Three months after Charles O'Shields' son was killed in an argument over a woman, the grieving father found the man charged with his death at a Dollar General store in the North Carolina mountains. Authorities say O'Shields gunned Toby Mathis down among the aisles of cheap merchandise last week and then fled in a getaway car driven by his sister.
O'Shields turned himself in Tuesday to face first-degree murder charge after six days on the run. The local sheriff hopes the surrender ends a feud that has created a body count equal to what the sparsely populated county considers a violent year.
"I'd like to think that everybody involved is at a place where they can take the high ground on this," said Transylvania County Sheriff David Mahoney. "It's another tragic ending to what ultimately wound up being about 45 seconds of bad decision-making in December."
But to some of O'Shields' friends, it was a case of mountain justice _ a man getting his revenge after deciding he had enough sneering about his son's death.
"What would you do if you came face to face with your son's killer? I know he had enough," said 18-year-old Stephany Travis, a friend of the family.
The acrimony first turned deadly on a twisty mountain road in December when 20-year-old Joey O'Shields went to confront his ex-girlfriend's new boyfriend. Mathis had been sending him nasty text messages and taunting him in places where he would hang out, said Kim Lambrecht, the younger O'Shields' mother.
O'Shields challenged Mathis to fight like a man, Lambrecht said, but instead, Mathis got inside the truck with the ex-girlfriend. O'Shields jumped in the back and Mathis sped off.
With the truck going about 35 mph through the curves, O'Shields tumbled out and suffered injuries that sent him to a hospital where he died three hours later. Mathis was charged with involuntary manslaughter.
Tension between the two families grew during the winter. They would often run into each other in the county seat of Brevard, and Lambrecht said Mathis and his friends would mockingly say they were sorry that her son was dead.
"They killed my baby and laughed about it," Lambrecht said. "They thought it was funny that I lost my son."
Several members of Mathis' family did not return phone calls from The Associated Press and were not home Tuesday when a reporter visited. A woman at the house where the girlfriend lives declined to talk to a reporter.
Both sides reported problems and harassment to the sheriff's office. Mahoney and a detective on the case won't give many specifics, but said things never escalated enough for deputies to get involved until Charles O'Shields shot Mathis on April 6.
Evidence leaves no doubt the killing was revenge for the death of O'Shields' son, said Mahoney. He won't say if the two exchanged words that night or if O'Shields threatened Mathis before the shooting.
Deputies have also arrested Charles O'Shields' sister, Dorothy Banks, and charged her with accessory after the fact in connection with a homicide. Investigators said she waited on her brother in an SUV as he went into the store.
Banks' attorney said she was glad her brother was safe, but that it wasn't proper to talk about the case at this time. O'Shields has yet to be assigned a lawyer.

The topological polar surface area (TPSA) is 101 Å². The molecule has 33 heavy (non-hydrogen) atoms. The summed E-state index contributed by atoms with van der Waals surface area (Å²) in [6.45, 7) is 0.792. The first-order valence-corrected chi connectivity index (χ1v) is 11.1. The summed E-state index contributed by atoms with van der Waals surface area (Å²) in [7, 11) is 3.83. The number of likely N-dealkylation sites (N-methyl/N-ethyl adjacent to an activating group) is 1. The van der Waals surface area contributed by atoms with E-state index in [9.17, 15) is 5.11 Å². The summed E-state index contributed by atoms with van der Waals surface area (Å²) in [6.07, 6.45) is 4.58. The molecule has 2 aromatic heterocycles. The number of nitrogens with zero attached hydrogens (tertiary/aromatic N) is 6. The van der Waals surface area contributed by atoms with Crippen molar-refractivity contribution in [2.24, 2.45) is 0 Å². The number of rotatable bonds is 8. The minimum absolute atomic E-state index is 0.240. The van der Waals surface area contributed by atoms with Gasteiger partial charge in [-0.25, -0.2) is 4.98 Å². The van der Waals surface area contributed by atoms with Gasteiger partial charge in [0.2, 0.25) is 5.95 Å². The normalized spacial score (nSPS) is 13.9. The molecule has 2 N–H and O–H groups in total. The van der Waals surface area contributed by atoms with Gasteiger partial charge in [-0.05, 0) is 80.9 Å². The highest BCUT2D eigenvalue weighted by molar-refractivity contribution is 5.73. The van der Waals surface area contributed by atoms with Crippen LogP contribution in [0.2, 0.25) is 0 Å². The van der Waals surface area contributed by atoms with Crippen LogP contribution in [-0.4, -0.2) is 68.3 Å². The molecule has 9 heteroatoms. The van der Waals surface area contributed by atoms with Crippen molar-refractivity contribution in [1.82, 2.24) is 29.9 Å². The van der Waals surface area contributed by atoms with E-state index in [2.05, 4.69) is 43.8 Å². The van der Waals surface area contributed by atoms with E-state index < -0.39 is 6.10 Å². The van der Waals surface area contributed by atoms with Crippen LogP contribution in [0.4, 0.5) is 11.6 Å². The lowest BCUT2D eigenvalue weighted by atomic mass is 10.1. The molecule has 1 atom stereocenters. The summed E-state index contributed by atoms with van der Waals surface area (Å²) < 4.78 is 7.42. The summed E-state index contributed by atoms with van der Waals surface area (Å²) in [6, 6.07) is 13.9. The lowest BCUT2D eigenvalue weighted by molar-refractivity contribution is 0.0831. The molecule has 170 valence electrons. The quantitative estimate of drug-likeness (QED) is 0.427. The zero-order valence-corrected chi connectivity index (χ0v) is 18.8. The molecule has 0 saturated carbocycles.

O'Shields, who went by his middle name Richard, took his oldest son's death hard. Health problems that started a few days after the funeral kept him from working. His anger kept building until an encounter with Mathis and his girlfriend at a restaurant a few days before the shooting, Travis said.
"She came over to Richard and said: `I'm sorry Joey's dead.' She said it with a smirk. And she kept saying it over and over: `Joey's dead. You know we didn't want it to happen. But Joey's dead,'" Travis said. "Why couldn't they just leave him alone?"
O'Shields said nothing to them in the restaurant. But the day before the encounter at the Dollar General, Travis said he told her he was "going to do something for Joey" because things had "gotten out of hand." Both Lambrecht and Travis said trash and used fireworks were found on Joey O'Shields grave.
"He was angry. And it didn't help when Toby and (the girlfriend) would show up and taunt him," said Lambrecht, who's divorced from the older O'Shields. "He took it all in. He told me he would get Toby to stop. He would take care of it. I just knew this was going to happen. You could see it happening. There's just so much you can take before you explode."
The sheriff said the mountain county of 33,000 usually doesn't have more than 2 homicides a year. The area about 120 miles west of Charlotte touts itself as the "Land of Waterfalls," and much of its land is in the Pisgah National Forest. It's a mostly hardscrabble place, in contrast to the enclaves of million dollar homes in neighboring Cashiers or Highlands.
"To have those lives ended so quickly over something as petty as a girl, you know, I think all those components go to make it a huge tragedy," Mahoney said. "It saddens my heart to see both of those families turned upside down, two young men whose lives are lost and all for just a very short period of time when cooler heads did not prevail."
Collins reported from Columbia, S.C.